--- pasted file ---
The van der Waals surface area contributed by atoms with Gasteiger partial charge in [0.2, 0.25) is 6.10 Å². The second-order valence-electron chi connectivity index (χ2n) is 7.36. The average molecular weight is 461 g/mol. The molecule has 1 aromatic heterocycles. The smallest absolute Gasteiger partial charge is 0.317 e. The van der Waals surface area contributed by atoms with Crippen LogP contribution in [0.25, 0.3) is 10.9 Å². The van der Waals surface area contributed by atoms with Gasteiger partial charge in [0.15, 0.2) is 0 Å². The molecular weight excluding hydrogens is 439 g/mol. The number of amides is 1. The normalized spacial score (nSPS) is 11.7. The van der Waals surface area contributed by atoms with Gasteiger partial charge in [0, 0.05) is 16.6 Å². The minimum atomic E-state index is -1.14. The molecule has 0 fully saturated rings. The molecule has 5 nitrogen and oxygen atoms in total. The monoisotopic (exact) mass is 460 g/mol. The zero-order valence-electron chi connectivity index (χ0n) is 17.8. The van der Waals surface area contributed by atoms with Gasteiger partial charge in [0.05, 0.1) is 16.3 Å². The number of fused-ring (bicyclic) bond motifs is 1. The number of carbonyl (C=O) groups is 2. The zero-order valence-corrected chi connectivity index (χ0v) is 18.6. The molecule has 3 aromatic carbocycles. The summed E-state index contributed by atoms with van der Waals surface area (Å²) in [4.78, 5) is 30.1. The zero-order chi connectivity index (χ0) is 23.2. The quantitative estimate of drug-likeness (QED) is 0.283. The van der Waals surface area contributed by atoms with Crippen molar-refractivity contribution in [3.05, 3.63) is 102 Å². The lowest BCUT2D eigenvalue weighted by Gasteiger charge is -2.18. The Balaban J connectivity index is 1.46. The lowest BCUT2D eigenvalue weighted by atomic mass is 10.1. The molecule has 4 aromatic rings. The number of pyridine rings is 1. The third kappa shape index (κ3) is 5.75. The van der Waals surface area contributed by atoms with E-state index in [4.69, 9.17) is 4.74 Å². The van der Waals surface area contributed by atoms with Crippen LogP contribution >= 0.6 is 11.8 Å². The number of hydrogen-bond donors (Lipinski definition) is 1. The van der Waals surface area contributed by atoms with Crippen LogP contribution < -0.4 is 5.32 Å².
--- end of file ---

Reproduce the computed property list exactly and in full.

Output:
The van der Waals surface area contributed by atoms with Gasteiger partial charge in [0.2, 0.25) is 6.10 Å². The second-order valence-electron chi connectivity index (χ2n) is 7.36. The average molecular weight is 461 g/mol. The molecule has 1 aromatic heterocycles. The smallest absolute Gasteiger partial charge is 0.317 e. The van der Waals surface area contributed by atoms with Crippen LogP contribution in [0.25, 0.3) is 10.9 Å². The van der Waals surface area contributed by atoms with Gasteiger partial charge in [0.15, 0.2) is 0 Å². The molecular weight excluding hydrogens is 439 g/mol. The number of amides is 1. The normalized spacial score (nSPS) is 11.7. The van der Waals surface area contributed by atoms with Gasteiger partial charge in [0, 0.05) is 16.6 Å². The minimum atomic E-state index is -1.14. The molecule has 0 fully saturated rings. The molecule has 5 nitrogen and oxygen atoms in total. The monoisotopic (exact) mass is 460 g/mol. The zero-order valence-electron chi connectivity index (χ0n) is 17.8. The van der Waals surface area contributed by atoms with Gasteiger partial charge in [0.05, 0.1) is 16.3 Å². The number of fused-ring (bicyclic) bond motifs is 1. The number of carbonyl (C=O) groups is 2. The zero-order valence-corrected chi connectivity index (χ0v) is 18.6. The molecule has 3 aromatic carbocycles. The summed E-state index contributed by atoms with van der Waals surface area (Å²) in [4.78, 5) is 30.1. The zero-order chi connectivity index (χ0) is 23.2. The quantitative estimate of drug-likeness (QED) is 0.283. The van der Waals surface area contributed by atoms with Crippen molar-refractivity contribution in [3.05, 3.63) is 102 Å². The lowest BCUT2D eigenvalue weighted by Gasteiger charge is -2.18. The Balaban J connectivity index is 1.46. The lowest BCUT2D eigenvalue weighted by atomic mass is 10.1. The molecule has 4 aromatic rings. The number of pyridine rings is 1. The third kappa shape index (κ3) is 5.75. The van der Waals surface area contributed by atoms with E-state index in [4.69, 9.17) is 4.74 Å². The van der Waals surface area contributed by atoms with Crippen LogP contribution >= 0.6 is 11.8 Å². The number of hydrogen-bond donors (Lipinski definition) is 1. The van der Waals surface area contributed by atoms with Crippen LogP contribution < -0.4 is 5.32 Å².